Hockey Fights COVID-19
By Jennifer Roback, News Editor
With the NHL season being put on hold because of the COVID-19 Coronavirus. Many hockey affiliated companies and teams have stepped up to help both staff members who have been affected, as well as the medical professionals who are on the front lines battling this virus.
On March 12, 2020, after a meeting with the Board of Governors, the NHL officially decided to suspend the rest of the season during to the Coronavirus. Because of the suspension of the rest of the season, like most companies, this left many full-time and part-time employees wondering what will happen to them and their paychecks.
One American Hockey League (AHL), team created a t-shirt to help pay their staff during this time. The Utica Comets, who play at the Adirondack Bank Center in Utica, NY, made a shirt with the saying “Puck the Virus.” For $25, the proceeds are meant to go towards around 50 employees who work for the Comets.
“As the smallest Market in the AHL, we don’t have the luxury of a billionaire owner. It’s all locally owned and operated. This hits home for ALL employees of the Utica Comets and our building. That’s why we’re selling the shirts,” said Alicia Daddario, the in-game host and brand Ambassador for the Utica Comets on twitter
On the major level, the majority of NHL teams have decided that their employees will be paid in some way. The Boston Bruins and the Buffalo Sabers are the exception so far handling their situations in the same way. On March 21, the Boston Bruins announced a $1.5-million fund for the part-time and game day employees, however, this is only contingent on if the games they were scheduled to work get cancelled, with the suspension of the season games have yet to be cancelled meaning that employees have yet to be paid.
“This entire situation has made me reconsider (being a part of) the Garden after the COVID pandemic ends,” said an employee who works at the Bruins stadium in an interview with Yahoo! Sports.
Despite this, teams like the Tampa Bay Lightning released a comprehensive plan to pay their employees throughout the rest of the remaining seven home games as well as the NCAA games that were scheduled in the Amalie Arena.
Players are also helping to fight the pay-day struggle during this time. The Vegas Golden Knights pledged at least $500,000 to game day and arena staff while their goalie Marc-Andre Fleury pledged an additional $100,000 to help.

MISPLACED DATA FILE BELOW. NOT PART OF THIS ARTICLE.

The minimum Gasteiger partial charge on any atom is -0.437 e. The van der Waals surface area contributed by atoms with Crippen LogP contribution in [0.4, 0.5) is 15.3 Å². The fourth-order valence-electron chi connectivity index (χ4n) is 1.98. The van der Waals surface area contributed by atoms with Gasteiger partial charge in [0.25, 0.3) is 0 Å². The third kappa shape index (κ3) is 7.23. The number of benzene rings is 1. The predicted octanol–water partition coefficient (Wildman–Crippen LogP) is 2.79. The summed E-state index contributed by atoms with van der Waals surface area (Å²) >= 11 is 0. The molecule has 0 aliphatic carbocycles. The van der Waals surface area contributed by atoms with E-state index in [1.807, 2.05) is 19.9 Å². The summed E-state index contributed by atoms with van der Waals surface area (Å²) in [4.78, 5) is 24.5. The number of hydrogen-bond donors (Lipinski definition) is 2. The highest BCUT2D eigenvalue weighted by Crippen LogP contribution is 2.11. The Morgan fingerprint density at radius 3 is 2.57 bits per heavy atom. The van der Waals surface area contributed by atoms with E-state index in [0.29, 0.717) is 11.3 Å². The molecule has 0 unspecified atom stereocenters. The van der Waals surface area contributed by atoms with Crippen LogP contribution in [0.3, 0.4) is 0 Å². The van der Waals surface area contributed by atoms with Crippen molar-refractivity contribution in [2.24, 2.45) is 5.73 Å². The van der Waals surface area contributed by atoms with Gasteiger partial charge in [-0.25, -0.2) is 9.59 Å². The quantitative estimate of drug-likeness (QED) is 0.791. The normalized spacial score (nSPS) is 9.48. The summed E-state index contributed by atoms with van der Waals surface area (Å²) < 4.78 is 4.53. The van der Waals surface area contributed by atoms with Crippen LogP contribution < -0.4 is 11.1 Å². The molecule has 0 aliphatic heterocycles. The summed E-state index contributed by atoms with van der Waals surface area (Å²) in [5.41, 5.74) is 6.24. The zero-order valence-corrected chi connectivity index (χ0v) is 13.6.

Outside of teams paying staff, popular hockey companies such as Bauer, who are responsible for making equipment from sticks to goalie protection equipment, have now started to manufacture protective equipment to send to doctors and first responders.
“When hockey went on pause, our engineers got together to try and figure out ways that we could help,” said the Vice President of Bauer, Mary-Kate Messier, in an interview with NBC Sports.
The company partnered up with their sister company Cascade, who had already been producing lacrosse masks, to help their efforts. After working with medical professionals, they were able to come up with a prototype in just four days. Messier said that in just around 48 hours, there were orders for over one-million of these masks.
This has gotten acknowledgement from players as well. Former Chicago Blackhawks Left Wing Patrick Sharp said, “I have been head to toe Bauer since the age of 15 and I think what they’re doing is incredible.”
While the Coronavirus has caused upset to many during this Pandemic. There are ways that people are trying to help in any way they can. Whether it be teams and players paying for game day staff’s salaries to companies creating masks to help those on the front line. It takes us one step closer to ending this.
“We need our staff and athletes to be involved and help keep our community together,” said Messier.